I was staying at the Standing Stones Hotel, which is not far from the collection of monuments that make up the Heart of Neolithic Orkney World Heritage Site, and I must say, the hotel was really nice this time around. Especially, the food! My goodness, it was immense…

food collage

The entire trip was pretty great, though I’m still not a big fan of flying. I’d like to go again, and do a spot of island-hopping, as there is so much more to see on the other islands, but I think if I do, I’d definitely drive up and take the ferry…

Until next time!


Pizza and gaming!

Hey everybody!
It’s Saturday once again, but it feels like ages since I last wrote one of my legendary rambling blogs (you just know you love them really), so I thought I’d type a little something to help ease the pain. However, not a lot has been happening lately, so this may be more rambling than usual. However!

View this post on Instagram

Behold! The beef chilli nacho #pizza

A post shared by Mark (@marrrkusss) on

Yes, the beef chilli nacho pizza really is a thing, and you too can partake of it from a Tesco near you! It actually wasn’t that bad – the crumbled nachos went a bit soft from all the other stuff, so it was just like you’re average spicy meat feast-esque pizza, anyway.

I’ve been enjoying the pizza for a while last week. How amazing is the ciabatta pizza, I ask you?! So amazing, I had it three nights running last week – that’s how!

View this post on Instagram

Ciabatta #pizza

A post shared by Mark (@marrrkusss) on


Anyway. This summer hasn’t been the best, for a variety of reasons, but I’m hoping that we’ll see some decent weather for September. I haven’t been out much for a while, it seems, largely because of the amount of rain we’ve been having, but we’ll see. I have a trip to Durham planned for the end of the month, so I’m hoping for sun then!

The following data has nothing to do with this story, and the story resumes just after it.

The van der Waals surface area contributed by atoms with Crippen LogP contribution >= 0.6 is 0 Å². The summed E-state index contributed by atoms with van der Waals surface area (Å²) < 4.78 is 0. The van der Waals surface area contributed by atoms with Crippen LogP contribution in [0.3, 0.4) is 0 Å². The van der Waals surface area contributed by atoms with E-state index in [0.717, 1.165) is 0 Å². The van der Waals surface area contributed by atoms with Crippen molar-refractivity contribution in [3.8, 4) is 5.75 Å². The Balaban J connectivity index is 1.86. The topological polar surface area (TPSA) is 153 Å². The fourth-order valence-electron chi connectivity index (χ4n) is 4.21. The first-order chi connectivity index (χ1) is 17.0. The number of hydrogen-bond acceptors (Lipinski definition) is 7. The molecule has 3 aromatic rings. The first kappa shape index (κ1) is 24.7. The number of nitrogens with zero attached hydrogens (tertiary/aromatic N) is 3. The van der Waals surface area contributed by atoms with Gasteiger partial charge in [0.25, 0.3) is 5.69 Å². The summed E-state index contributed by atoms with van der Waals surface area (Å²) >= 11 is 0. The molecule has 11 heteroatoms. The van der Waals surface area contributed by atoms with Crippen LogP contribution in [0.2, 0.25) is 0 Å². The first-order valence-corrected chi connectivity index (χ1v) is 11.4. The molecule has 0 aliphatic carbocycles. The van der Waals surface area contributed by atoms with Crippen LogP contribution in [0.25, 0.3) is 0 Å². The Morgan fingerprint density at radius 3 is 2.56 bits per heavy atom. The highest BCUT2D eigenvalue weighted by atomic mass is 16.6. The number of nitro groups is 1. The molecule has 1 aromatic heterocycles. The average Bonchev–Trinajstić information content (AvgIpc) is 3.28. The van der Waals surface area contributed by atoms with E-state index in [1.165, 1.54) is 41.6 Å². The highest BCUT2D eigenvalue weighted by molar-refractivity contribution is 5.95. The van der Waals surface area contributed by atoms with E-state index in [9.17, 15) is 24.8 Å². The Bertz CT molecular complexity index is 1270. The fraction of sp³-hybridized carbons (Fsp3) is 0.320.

There has been quite the emphasis on Warhammer in my latest blogs, not sure if you’ve noticed that at all? Well, this is largely because I’ve picked an extremely interesting time to discover the miniatures hobby. The End Times have been going on for the past couple of weeks, with the return of the legendary Nagash to the Old World. Games Workshop distressingly has little in the way of social engagement with their customer base, beyond their website, so I’ve been collecting bits and pieces on my tumblr site, which you can find here. So far, there have been two models released, one for Nagash himself, and one that can be constructed in three different ways, representing his three lieutenants.

I’ve treated myself to both, which is perhaps a little ostentatious, but I’ve been feeling a bit down following a relationship break-up, so they’ve taken my mind off things. Some more kits have been announced, which is both very exciting and very scary – not just because of the cost, of course, but also because I’m not convinced I’m all that skilled at painting these things yet!

I’ve been working on the Blue Scribes all week. This model is absolutely tiny, the level of detail involved in it is insane! I think I’m about done with it now, anyway, though I have to admit, it’s not as beautiful as I’d hoped it would be:


However, I think I’m going to have a rest for the time being. I have a lot of model kits at the minute, including the aforementioned Nagash and the Mortarchs, to keep me going for a long time yet!